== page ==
I collaborate with other members of the Licensing team to develop and execute strategy for the negotiation of agreements with licensees in digital media, traditional media (such as cable and broadcast television) and general licensing categories. A typical day could be reviewing competitive market share data with the financial analysis team, debating consent decree implications with the legal team and strategizing with the digital team as to what type of license best fits a novel new technology that uses music.

My time in the industry:
I have been in the music industry for over 20 years.

My official and unofficial start in music:
Officially, I started in music as a young attorney in the Business and Legal Affairs Department of RCA Records. Unofficially, I was representing up and coming unsigned talent and managers pro bono while a business litigation attorney at a large law firm after law school.

What Black music means to me:
Black music to me is the soul in Mick Jagger’s voice, the voice in Wynton Marsalis’ horn, the notes escaping the facial expressions of Dave Matthews, the adlibs of Jay-Z, the emotional syrup of Billie Holiday’s intonations in “Strange Fruit.” It is to me the special seasoning embodied in the musical heritage and culture of this country, making it a delicacy around the world.


Evelyn Morgan

AVP, International & Business Relations
New York

 

What I do:
My primary responsibility is to manage the business relationships BMI has with over 90 societies worldwide, as well as collaborate with BMI colleagues in Nashville, Austin, LA and London to try and resolve any issues and ensure that BMI is receiving all royalties due to our affiliates. This often involves visiting societies in person (pre/post COVID) or remotely, to maximize each society’s ability to identify and license BMI’s repertoire in their territory. This also includes overseeing society inquiries to BMI, monitoring the outgoing distributions to our sister societies and assisting with any issues they may have.

My time in the industry:
25 years.

A journey that I cherish:
I worked with a small independent UK label called Gee Street Records when they first set up shop in New York City. PM Dawn, Jungle Brothers, N’Dea Davenport and New Kingdom were a few of Gee Street’s artists. I worked with a wonderful group of people and it was a fantastic experience that I cherish to this day.

What Black music means to me:
It is the soundtrack of my life. From the Isley Brothers and Quincy Jones, to Childish Gambino, Kendrick Lamar and Tank and the Bangas, Black music has a flavour for my every mood.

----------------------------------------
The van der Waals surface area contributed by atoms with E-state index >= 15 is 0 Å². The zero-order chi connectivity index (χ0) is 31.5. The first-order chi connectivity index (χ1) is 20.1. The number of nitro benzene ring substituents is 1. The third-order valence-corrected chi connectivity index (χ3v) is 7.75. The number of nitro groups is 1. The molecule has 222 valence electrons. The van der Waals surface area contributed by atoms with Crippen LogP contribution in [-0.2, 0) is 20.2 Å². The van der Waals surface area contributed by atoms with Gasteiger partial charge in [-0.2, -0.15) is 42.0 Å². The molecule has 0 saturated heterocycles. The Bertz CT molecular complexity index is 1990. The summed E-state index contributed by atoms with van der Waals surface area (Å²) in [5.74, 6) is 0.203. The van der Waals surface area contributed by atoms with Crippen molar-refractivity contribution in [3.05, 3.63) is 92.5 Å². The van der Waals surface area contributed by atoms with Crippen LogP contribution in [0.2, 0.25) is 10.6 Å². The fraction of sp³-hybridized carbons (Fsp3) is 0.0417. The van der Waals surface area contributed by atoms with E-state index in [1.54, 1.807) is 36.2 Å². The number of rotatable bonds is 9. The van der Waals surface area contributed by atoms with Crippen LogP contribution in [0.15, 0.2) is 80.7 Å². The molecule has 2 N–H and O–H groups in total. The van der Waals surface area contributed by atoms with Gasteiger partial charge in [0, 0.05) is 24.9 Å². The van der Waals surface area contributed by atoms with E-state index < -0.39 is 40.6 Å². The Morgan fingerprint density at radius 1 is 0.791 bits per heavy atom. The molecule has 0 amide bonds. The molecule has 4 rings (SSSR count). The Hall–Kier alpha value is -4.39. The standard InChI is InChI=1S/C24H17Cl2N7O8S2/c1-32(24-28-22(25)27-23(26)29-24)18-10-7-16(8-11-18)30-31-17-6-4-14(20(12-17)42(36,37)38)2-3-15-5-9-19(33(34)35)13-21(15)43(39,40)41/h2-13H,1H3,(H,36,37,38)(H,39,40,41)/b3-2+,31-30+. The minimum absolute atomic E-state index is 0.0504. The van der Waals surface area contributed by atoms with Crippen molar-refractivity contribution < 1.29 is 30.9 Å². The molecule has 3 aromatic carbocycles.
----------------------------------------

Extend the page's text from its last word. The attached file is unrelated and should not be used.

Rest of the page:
Erika Stallings

Attorney
New York

 

What I do:
My role at BMI can be best described as handling legal and business affairs as they relate to our affiliated songwriters, composers and publishers. Although there’s never a typical day, I spend a majority of my time giving legal guidance to the Distribution and Administration team, working on estate files and dealing with outside attorneys and managers on copyright infringement claims or other repertoire issues.

My decade of practice and the importance of networking and mentoring:
I have been practicing law for ten years and started my career at a large law firm focused on business litigation. Eventually, I expanded into trademark and copyright infringement litigation as well as intellectual property portfolio management for several large brands like Endeavor and Take-Two Interactive Software. When an attorney role at BMI opened, I was fortunate that I had mentors in my network who were able to pass my resume along.

My first role in the music industry:
Technically, my job at BMI is my first role in the music industry, but I’ve known since college that I wanted to be an attorney working in music. I spent my senior year managing my university’s performing arts series and I thought entertainment law would be a good way to merge my interests in law and music. I was always networking and trying to learn as much as possible about the music industry and copyright law throughout law school and during my time in private practice. Additionally, since 2015, I’ve volunteered as a pro-bono attorney at Volunteer Lawyers for the Arts, which provides free legal services to artists and musicians in New York City.

What Black music means to me:
Black music is the blueprint. So many of the biggest artists across all genres were influenced by Black artists, such as Elvis, who talked about the influence that Black rock and roll singers had on his music. Black music is versatile. When I look at the production catalogs of someone like Pharrell or Kanye West, I’m always amazed at the range on display. Or even when you think about the fact that Kanye’s 808s and Heartbreaks album is part of the reason that the lane was open for someone like Drake, who is now one of the largest artists of the streaming era.


Toiya Walker

Director, Human Resources
Nashville

 

What I do:
Being a HR generalist means that I work in numerous disciplines of human resources every day. This includes talent management, leadership coaching, performance management, talent acquisition, employee relations, conflict resolution, training and much more! In this role, I have the honor of working with every level within BMI. I wear a lot of hats, but I love it!

My global background:
I’ve worked as a HR leader across numerous industries, and I’ve been in the music business since 2014, when I joined BMI. In a previous role, I lived and worked in British Columbia for over two years. Even after leaving Canada, I traveled to the United Kingdom to support their London and Nottingham locations. Prior to joining BMI, I was a Sr. HR Business Partner for a global online retailer that was rapidly growing and expanding its worldwide operations. That experience gives me a healthy respect for global perspective and how it impacts business.

How I made my way to BMI:
It’s was fairly uneventful; I was a direct applicant after seeing the position on a HR professional job board.

What Black music means to me:
Black music means SOUL to me. Soul is referenced as being someone’s spiritual/emotional nature or sense of identity. I can meditate on every emotion under the sun through black music. To feel the music in your soul is an amazing gift.